February 22, 2013 admin

Do no harm

If only we could pack away humanity’s hurts and harms! ‘Do no harm’, runs one of the great, but simple, mottos associated with Buddhism. More than once, a leading Jewish philanthropist said to me, ‘Before I enter any project I ask: “Will we end up unintentionally doing more harm than good? I don’t get involved until I’m reassured on this question.
Hurt and harm are difficult to undo. At Purim we recall that Haman is a descendant of Agag, the royal line of the Amalekites. The Torah is blunt about the conduct of the Amalekite people; they attack the Children of Israel from behind on their way out of Egypt, killing the old and the weak who cannot keep up. ‘They don’t fear God’, the Torah says, meaning that they fail to abide by that ancient standard of morality through which individuals and nations reassure one another that they don’t murder or steal, but respect the person of the stranger and the integrity of family bonds. This code the Amalekites fail to uphold.
Where does such hatred come from? Maybe there is no better description that the phrase A. C. Bradley coined in reference to Shakespeare’s Iago, the villain who by his cunning drives the once noble Othello to murder the wife he apparently still loves: ‘motiveless malignancy’. But the Midrash offers another story. Amalek, the original ancestor and father of the people, is the grandson of Esau. He spends much time with his ageing grandfather who, of course, tells him the story of his life, including how his twin brother Jacob cheated him of his birthright as the firstborn. ‘I couldn’t take revenge’, he explains, ‘I didn’t want to hurt my dear father Isaac any more than he had been already. But you, grandson, you must exact that long-delayed vengeance for me’.
History slowly carries old grudges forward to their untimely fruition. The Midrash also notes that the price of Esau’s great cry when he heard that his special blessing had been stolen by Jacob was eventually exacted from the latter’s descendants. When was this? Centuries later, as, upon hearing of Haman’s plan to destroy all the Jewish People, Mordechai put on sackcloth and uttered a great and bitter cry.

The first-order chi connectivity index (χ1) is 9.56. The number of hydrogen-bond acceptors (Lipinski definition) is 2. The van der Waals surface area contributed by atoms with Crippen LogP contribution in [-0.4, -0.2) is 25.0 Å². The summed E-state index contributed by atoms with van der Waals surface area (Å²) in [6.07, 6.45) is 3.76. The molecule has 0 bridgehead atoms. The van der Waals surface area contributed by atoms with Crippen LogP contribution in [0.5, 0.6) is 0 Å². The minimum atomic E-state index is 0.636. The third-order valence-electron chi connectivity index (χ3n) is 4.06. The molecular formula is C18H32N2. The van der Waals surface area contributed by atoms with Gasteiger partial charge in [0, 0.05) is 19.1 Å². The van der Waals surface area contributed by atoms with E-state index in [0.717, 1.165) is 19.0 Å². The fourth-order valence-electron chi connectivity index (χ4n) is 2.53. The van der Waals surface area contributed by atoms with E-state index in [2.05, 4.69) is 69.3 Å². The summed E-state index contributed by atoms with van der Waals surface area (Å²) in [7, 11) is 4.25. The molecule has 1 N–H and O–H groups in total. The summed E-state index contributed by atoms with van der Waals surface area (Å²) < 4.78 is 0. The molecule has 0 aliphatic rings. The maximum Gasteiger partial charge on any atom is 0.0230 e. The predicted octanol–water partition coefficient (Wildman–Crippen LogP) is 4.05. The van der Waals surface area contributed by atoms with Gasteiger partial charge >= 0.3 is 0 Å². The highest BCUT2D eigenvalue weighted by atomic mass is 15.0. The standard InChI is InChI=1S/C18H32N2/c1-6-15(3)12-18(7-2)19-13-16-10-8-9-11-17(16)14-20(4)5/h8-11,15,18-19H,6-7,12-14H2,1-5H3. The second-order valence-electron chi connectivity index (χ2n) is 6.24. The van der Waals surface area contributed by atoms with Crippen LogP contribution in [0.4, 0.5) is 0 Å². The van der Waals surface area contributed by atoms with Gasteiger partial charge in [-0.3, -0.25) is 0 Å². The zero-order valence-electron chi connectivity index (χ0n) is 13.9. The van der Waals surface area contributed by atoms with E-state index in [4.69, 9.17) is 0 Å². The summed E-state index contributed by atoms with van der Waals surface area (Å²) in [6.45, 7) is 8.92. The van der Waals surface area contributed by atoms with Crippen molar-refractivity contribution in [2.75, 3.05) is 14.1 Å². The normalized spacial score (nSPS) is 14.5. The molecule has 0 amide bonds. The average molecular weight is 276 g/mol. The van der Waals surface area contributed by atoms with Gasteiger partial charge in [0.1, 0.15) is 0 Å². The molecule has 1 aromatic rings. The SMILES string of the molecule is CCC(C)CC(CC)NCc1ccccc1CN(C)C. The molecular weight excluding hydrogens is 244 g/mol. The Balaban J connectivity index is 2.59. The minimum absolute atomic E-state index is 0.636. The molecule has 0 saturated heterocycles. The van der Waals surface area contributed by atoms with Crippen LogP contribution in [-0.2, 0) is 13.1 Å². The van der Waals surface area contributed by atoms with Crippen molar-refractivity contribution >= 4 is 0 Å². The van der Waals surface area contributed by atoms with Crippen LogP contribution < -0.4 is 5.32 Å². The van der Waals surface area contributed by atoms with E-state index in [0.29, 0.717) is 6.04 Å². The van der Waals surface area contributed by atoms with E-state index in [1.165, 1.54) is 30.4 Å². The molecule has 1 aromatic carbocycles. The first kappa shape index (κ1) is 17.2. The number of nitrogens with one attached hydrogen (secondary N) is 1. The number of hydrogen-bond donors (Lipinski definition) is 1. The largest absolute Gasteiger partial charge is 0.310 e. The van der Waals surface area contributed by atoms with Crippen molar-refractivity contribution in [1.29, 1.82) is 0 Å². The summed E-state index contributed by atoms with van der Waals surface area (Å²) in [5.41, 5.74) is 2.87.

The Megillah, the story of Purim, presents a world of realpolitik. A brilliant study of the interplay of vengeance, power and intelligence, it is all too similar, in motive and counter-motive, if not in style, to the world in which we actually live. But it is not the kind of world we want to bequeath to our children. To them we would like to give a world of forbearing, forgiveness and peace.
Shabbat Zachor, the ‘Sabbath of Remembering’, always immediately precedes Purim. It carries a troubling and seemingly contradictory double-commandment: first ‘Remember what Amalek did,’ and then, ‘Blot out the memory of Amalek’. Surely we can do either the former, or the latter, but not both.
Or perhaps the double instruction is intended to teach us that we must be clear-sighted and realistic about the world we live in, otherwise we are fools. Yet in studying and defending ourselves against the hurts and grudges which history seems to transmit so unremittingly from generation to generation our aim must be not to perpetuate but to try to heal them. We must be aware of them precisely so that we can struggle to overcome them and, in seeking to promote reconciliation, leave behind us the same message as Esther and Mordechai when they wrote to all the peoples of Persia ‘words both of truth and peace’.

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